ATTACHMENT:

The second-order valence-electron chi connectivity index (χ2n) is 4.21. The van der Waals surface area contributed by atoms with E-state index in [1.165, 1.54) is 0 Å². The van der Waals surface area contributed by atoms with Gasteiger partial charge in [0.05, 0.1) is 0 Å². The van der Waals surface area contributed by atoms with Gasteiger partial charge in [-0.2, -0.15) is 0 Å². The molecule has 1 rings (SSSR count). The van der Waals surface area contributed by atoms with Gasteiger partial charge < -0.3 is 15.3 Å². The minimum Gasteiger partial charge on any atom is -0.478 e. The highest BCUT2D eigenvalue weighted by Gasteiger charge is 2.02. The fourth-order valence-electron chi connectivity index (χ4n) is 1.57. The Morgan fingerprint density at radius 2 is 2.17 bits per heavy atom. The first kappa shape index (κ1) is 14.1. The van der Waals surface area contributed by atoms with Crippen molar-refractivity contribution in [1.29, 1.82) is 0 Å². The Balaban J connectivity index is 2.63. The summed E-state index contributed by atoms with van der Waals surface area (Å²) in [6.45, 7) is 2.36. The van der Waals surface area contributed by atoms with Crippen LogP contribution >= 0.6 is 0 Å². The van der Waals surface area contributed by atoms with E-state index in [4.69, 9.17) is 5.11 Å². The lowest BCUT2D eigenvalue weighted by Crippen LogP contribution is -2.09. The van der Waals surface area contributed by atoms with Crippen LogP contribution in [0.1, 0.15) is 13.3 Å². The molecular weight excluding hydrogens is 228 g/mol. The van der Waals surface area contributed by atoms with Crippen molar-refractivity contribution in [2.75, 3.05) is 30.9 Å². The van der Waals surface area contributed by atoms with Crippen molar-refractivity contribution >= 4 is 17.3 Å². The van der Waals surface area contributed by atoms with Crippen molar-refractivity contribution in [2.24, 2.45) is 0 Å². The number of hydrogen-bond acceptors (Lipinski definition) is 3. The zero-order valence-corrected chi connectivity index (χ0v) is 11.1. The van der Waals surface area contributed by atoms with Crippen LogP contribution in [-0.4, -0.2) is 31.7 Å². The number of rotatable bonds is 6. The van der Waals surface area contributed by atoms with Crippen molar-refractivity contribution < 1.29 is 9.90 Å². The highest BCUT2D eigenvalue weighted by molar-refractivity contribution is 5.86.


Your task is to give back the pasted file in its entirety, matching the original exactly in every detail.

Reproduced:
The second-order valence-electron chi connectivity index (χ2n) is 4.21. The van der Waals surface area contributed by atoms with E-state index in [1.165, 1.54) is 0 Å². The van der Waals surface area contributed by atoms with Gasteiger partial charge in [0.05, 0.1) is 0 Å². The van der Waals surface area contributed by atoms with Gasteiger partial charge in [-0.2, -0.15) is 0 Å². The molecule has 1 rings (SSSR count). The van der Waals surface area contributed by atoms with Gasteiger partial charge < -0.3 is 15.3 Å². The minimum Gasteiger partial charge on any atom is -0.478 e. The highest BCUT2D eigenvalue weighted by Gasteiger charge is 2.02. The fourth-order valence-electron chi connectivity index (χ4n) is 1.57. The Morgan fingerprint density at radius 2 is 2.17 bits per heavy atom. The first kappa shape index (κ1) is 14.1. The van der Waals surface area contributed by atoms with Crippen molar-refractivity contribution in [1.29, 1.82) is 0 Å². The Balaban J connectivity index is 2.63. The summed E-state index contributed by atoms with van der Waals surface area (Å²) in [6.45, 7) is 2.36. The van der Waals surface area contributed by atoms with Crippen LogP contribution >= 0.6 is 0 Å². The van der Waals surface area contributed by atoms with E-state index in [4.69, 9.17) is 5.11 Å². The lowest BCUT2D eigenvalue weighted by Crippen LogP contribution is -2.09. The van der Waals surface area contributed by atoms with Crippen LogP contribution in [0.1, 0.15) is 13.3 Å². The molecular weight excluding hydrogens is 228 g/mol. The van der Waals surface area contributed by atoms with Crippen molar-refractivity contribution in [2.75, 3.05) is 30.9 Å². The van der Waals surface area contributed by atoms with Crippen molar-refractivity contribution >= 4 is 17.3 Å². The van der Waals surface area contributed by atoms with Crippen molar-refractivity contribution in [2.24, 2.45) is 0 Å². The number of hydrogen-bond acceptors (Lipinski definition) is 3. The zero-order valence-corrected chi connectivity index (χ0v) is 11.1. The van der Waals surface area contributed by atoms with Crippen LogP contribution in [-0.4, -0.2) is 31.7 Å². The number of rotatable bonds is 6. The van der Waals surface area contributed by atoms with Crippen molar-refractivity contribution < 1.29 is 9.90 Å². The highest BCUT2D eigenvalue weighted by molar-refractivity contribution is 5.86.